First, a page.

Thanks for this preparation are due Georges Garin. It has served well and rarely has a guest failed to ask for the recipe. It is good hot or cold, but it is only wonderful warm, accompanied by a cold and rustic, dry white wine.
Rinse the zucchini, wipe them dry with a towel, trim the tips, and split each in two lengthwise. Place the halves, cut side down, on the chopping board and slice each lengthwise into ¼- to ⅓-inch widths without severing the slices from the stem end so that each half, remaining intact, may be spread slightly, fan-like. Slip one or two tomato slices into place between each of the fan sections.
Scatter half the sliced onion and sliced garlic over the bottom of a large, relatively shallow oven dish that has been lightly oiled, press the zucchini fans, cut side down, firmly into place, forcing them slightly, side by side, slip the branches of herbs here and there in the crevices (or sprinkle them over the surface), scatter the coriander evenly, sprinkle with salt and pepper, scatter the remaining onion and garlic regularly all over, press the surface firmly with the palm of your hand, dribble olive oil liberally all over and pour over the white wine (the contents should bathe by slightly over half). Press a sheet of aluminum foil over the surface and bring to a full boil on top of the stove (protecting the receptacle from direct heat with an asbestos pad if it is earthenware) before transferring it to a 375° to 400° oven for about ½ hour or until the zucchini is only just tender (it will remain slightly firm, thanks to the acidity of the white wine). “Cool” for a good ½ hour in a warm place (turned-off oven, for instance) before serving directly from its dish.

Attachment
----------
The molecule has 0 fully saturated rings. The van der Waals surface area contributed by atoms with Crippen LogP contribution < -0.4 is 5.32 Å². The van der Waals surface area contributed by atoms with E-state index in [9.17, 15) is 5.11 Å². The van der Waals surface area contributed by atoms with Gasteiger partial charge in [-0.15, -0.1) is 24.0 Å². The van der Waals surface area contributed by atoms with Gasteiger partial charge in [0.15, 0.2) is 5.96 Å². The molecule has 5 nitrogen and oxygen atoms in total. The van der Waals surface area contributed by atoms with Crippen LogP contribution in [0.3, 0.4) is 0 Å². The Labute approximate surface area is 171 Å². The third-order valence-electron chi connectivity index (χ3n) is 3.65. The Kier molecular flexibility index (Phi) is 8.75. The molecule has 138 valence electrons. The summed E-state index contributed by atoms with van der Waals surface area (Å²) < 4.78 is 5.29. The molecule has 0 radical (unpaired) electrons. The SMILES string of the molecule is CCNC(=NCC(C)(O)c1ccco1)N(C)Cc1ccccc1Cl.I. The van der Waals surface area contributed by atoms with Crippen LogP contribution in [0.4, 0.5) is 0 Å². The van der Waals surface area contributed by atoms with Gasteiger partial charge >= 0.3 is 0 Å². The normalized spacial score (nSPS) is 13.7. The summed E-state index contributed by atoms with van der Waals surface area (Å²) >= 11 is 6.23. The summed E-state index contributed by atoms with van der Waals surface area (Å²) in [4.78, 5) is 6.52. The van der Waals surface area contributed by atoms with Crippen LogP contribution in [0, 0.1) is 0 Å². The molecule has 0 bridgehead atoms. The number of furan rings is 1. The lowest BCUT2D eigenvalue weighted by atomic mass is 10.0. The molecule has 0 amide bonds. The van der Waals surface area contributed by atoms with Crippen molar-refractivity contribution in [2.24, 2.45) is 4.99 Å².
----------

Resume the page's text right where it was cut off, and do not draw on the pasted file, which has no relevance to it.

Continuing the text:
Copyright © 1974 by Richard Olney. Published by Houghton Mifflin Harcourt Publishing Company. All rights reserved.